The Iowan Magazine has long been a fixture in the Midwest, telling stories and showing images of the best of our state. The publication got its start in Shenandoah in the early 1950s. Its creation is an important part of Southwest Iowa history. I witnessed its birth in the offices of the Evening Sentinel (now the Valley News Today) and I am happy to share this account of the creation of one of my favorite magazines.
I had been on the staff of the Evening Sentinel for several years, hired by publisher Willard Archie. His son David had left Iowa to attend Princeton University and then to pursue a publishing career in New York City after World War II.
David was a tall, well-built young man, personable, intelligent, and with an imagination that wouldn't quit. Along with those attributes, his experience in the East as a student and in publishing had helped him to speak in melodic tones that immediately attracted the listener.
He returned to Shenandoah to be part of the Evening Sentinel and to pursue an idea he had for a magazine. As he settled in at a desk in the newspaper office, he became an exciting presence among those putting out daily editions of the paper. He had inherited his father’s booming voice, and I sometimes wondered if that would be what God would sound like.
David threw himself into the early editions of his Iowan magazine and got them ready to be printed at Shenandoah’s World Publishing Company. He wanted the Iowan to be a collective venture that would include many Iowans offering their voices storytelling skills strong to illuminate stories of our state.
The first issue came out in 1952. The cover featured a color photograph of Lake Keomah at sunset, just east of Oskaloosa. The articles included one by Willard Archie about the Iowa Toll Turnpike that crossed the state from Davenport to Sioux City.
Carl Turk contributed “Five Kids vs. 210 Acres.” The children of the title were ages 17 down to five. After the children's parents both died, the youngsters did everything they could to stay together on the farm. Eventually their request was honored.
“Exchanging Recipes with Mrs. Guy Gillette” written by Blanche Bailey Reed described delicious dishes prepared by the wife of Senator Guy Gillette. The story included three recipes – Corn Oysters, Frozen Fruit Salad, and Glazed Carrots with Mint.
A final article, written by David Archie’s cousin John Esden, was entitled, “Our Hawkeye Heritage – the Revolutionary War Skirmishes.”
Advertisements in the magazine showed some of the interest of readers in the early 1950s. KMA Radio had a generous advertisement. Other ads included Perfex, Desorb, Dexol Powder Bleach, GlossTex Starch, and Shina-Dish.
The Sidney Iowa Championship Rodeo had an ad describing the upcoming 30th annual rodeo. A political ad for Herschel C. Loveless, a Democratic candidate for governor, showed that politicians have long been causing conversation around the state and the country.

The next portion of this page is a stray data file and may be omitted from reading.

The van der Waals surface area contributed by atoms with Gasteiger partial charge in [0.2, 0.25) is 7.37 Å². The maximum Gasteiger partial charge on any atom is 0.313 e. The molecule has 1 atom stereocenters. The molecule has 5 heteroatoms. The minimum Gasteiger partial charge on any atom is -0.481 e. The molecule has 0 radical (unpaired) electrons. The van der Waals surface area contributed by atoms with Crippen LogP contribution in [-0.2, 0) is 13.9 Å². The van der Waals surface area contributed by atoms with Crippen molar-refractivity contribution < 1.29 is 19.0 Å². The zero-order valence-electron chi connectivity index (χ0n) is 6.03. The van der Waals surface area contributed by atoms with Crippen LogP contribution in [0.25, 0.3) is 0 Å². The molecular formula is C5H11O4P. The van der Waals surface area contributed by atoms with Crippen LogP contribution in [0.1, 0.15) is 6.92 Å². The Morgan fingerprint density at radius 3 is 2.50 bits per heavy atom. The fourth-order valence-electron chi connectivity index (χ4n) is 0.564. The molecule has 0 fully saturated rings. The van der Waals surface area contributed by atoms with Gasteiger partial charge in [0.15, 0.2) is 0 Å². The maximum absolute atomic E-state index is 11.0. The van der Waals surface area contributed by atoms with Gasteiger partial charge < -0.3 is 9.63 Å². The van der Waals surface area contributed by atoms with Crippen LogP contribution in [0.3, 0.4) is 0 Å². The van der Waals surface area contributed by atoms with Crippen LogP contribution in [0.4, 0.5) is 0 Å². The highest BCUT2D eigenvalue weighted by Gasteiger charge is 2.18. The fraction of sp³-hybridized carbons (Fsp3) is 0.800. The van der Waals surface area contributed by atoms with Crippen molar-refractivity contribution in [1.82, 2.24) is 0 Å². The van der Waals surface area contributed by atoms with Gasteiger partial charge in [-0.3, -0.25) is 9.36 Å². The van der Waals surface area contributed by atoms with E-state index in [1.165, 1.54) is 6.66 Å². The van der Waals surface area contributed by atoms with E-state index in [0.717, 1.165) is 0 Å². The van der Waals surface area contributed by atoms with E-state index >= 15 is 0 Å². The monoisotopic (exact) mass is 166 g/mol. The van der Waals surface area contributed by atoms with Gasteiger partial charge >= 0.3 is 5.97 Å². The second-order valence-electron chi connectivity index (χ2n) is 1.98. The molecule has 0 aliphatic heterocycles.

The inside of the front cover was a message from David Archie that really was the new magazine’s mission statement.
“The Iowan represents not only four years of work and planning on our part, but also the efforts of scores of Iowans who have helped us through the difficult initial steps,” David wrote.“We greatly appreciate their faith, and that of our present advertisers and charter subscribers. I am confident that Vol. 1, No. 1, of The Iowan justifies the support that it has been given.”
He continued, “More than anything else, this magazine is an expression of our faith that Iowans are willing to support a quality magazine about themselves and their state. The proof of this belief is still to come. A great many people are betting against us. But we simply believe that if you give good people a good magazine that they like, they'll support it.
He explained that he did not mean for The Iowan to be a private dream. “Rather, I hope all Iowans will feel they are a part of an interesting and stimulating venture and join us in building a better magazine and a better Iowa.”
And so began The Iowan magazine with that first issue in 1952. The fact that Shenandoah's own David Archie had the foresight and the courage to act on his dream 65 years ago – and share his magazine with Iowa and the world – shows both his courage and his talent. We Iowans are richer for it.
Next week – some of the people of the Iowan remember.
The first issue of The Iowan included a recipe for carrots with mint. Here’s a simple variation of this recipe that I enjoy.
Carrots with Mint and Cinnamon
3 cups of peeled carrots, sliced ¼ inch thick
1 tablespoon honey
1 tablespoon mint leaves (dried or fresh)
1 teaspoon cinnamon
Boil two cups of water in a large pan
Add carrots to the boiling water
Simmer for about ten minutes, until carrots are tender
Drain carrots and place in serving bowl
Drizzle honey on carrots, and mix well.
Sprinkle cinnamon and mint leaves on top of carrots, and serve.